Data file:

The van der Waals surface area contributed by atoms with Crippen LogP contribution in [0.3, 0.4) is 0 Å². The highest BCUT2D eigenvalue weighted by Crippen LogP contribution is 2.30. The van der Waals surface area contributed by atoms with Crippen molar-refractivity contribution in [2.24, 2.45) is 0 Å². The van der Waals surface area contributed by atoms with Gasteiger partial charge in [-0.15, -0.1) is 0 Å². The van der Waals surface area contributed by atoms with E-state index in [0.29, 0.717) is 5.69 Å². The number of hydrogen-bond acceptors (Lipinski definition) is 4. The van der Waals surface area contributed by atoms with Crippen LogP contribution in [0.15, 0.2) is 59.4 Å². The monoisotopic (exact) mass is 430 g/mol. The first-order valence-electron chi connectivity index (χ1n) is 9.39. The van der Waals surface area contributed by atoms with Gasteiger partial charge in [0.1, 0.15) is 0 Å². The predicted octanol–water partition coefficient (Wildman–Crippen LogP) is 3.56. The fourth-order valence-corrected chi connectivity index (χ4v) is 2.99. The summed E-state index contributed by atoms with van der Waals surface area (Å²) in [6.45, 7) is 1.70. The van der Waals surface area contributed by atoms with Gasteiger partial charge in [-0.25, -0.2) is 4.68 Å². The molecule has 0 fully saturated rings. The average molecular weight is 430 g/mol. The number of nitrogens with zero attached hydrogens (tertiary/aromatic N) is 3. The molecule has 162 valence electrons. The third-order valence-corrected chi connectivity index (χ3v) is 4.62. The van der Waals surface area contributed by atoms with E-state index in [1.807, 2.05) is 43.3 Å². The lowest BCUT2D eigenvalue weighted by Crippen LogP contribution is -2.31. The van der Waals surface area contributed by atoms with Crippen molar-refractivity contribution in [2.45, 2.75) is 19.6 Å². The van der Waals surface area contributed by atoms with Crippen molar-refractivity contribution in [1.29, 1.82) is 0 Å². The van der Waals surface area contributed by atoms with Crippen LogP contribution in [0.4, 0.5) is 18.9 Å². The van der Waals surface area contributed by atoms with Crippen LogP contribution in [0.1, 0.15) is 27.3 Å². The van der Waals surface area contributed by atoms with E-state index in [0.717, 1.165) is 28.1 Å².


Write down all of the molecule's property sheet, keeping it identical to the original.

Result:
The van der Waals surface area contributed by atoms with Crippen LogP contribution in [0.3, 0.4) is 0 Å². The highest BCUT2D eigenvalue weighted by Crippen LogP contribution is 2.30. The van der Waals surface area contributed by atoms with Crippen molar-refractivity contribution in [2.24, 2.45) is 0 Å². The van der Waals surface area contributed by atoms with Gasteiger partial charge in [-0.15, -0.1) is 0 Å². The van der Waals surface area contributed by atoms with E-state index in [0.29, 0.717) is 5.69 Å². The number of hydrogen-bond acceptors (Lipinski definition) is 4. The van der Waals surface area contributed by atoms with Crippen LogP contribution in [0.15, 0.2) is 59.4 Å². The monoisotopic (exact) mass is 430 g/mol. The first-order valence-electron chi connectivity index (χ1n) is 9.39. The van der Waals surface area contributed by atoms with Gasteiger partial charge in [0.1, 0.15) is 0 Å². The predicted octanol–water partition coefficient (Wildman–Crippen LogP) is 3.56. The fourth-order valence-corrected chi connectivity index (χ4v) is 2.99. The summed E-state index contributed by atoms with van der Waals surface area (Å²) in [6.45, 7) is 1.70. The van der Waals surface area contributed by atoms with Gasteiger partial charge in [-0.25, -0.2) is 4.68 Å². The molecule has 0 fully saturated rings. The average molecular weight is 430 g/mol. The number of nitrogens with zero attached hydrogens (tertiary/aromatic N) is 3. The molecule has 162 valence electrons. The third-order valence-corrected chi connectivity index (χ3v) is 4.62. The van der Waals surface area contributed by atoms with E-state index in [1.807, 2.05) is 43.3 Å². The lowest BCUT2D eigenvalue weighted by Crippen LogP contribution is -2.31. The van der Waals surface area contributed by atoms with Crippen molar-refractivity contribution in [2.45, 2.75) is 19.6 Å². The van der Waals surface area contributed by atoms with Crippen molar-refractivity contribution in [1.29, 1.82) is 0 Å². The van der Waals surface area contributed by atoms with Crippen LogP contribution in [0.4, 0.5) is 18.9 Å². The van der Waals surface area contributed by atoms with Crippen LogP contribution in [0.1, 0.15) is 27.3 Å². The van der Waals surface area contributed by atoms with E-state index in [0.717, 1.165) is 28.1 Å².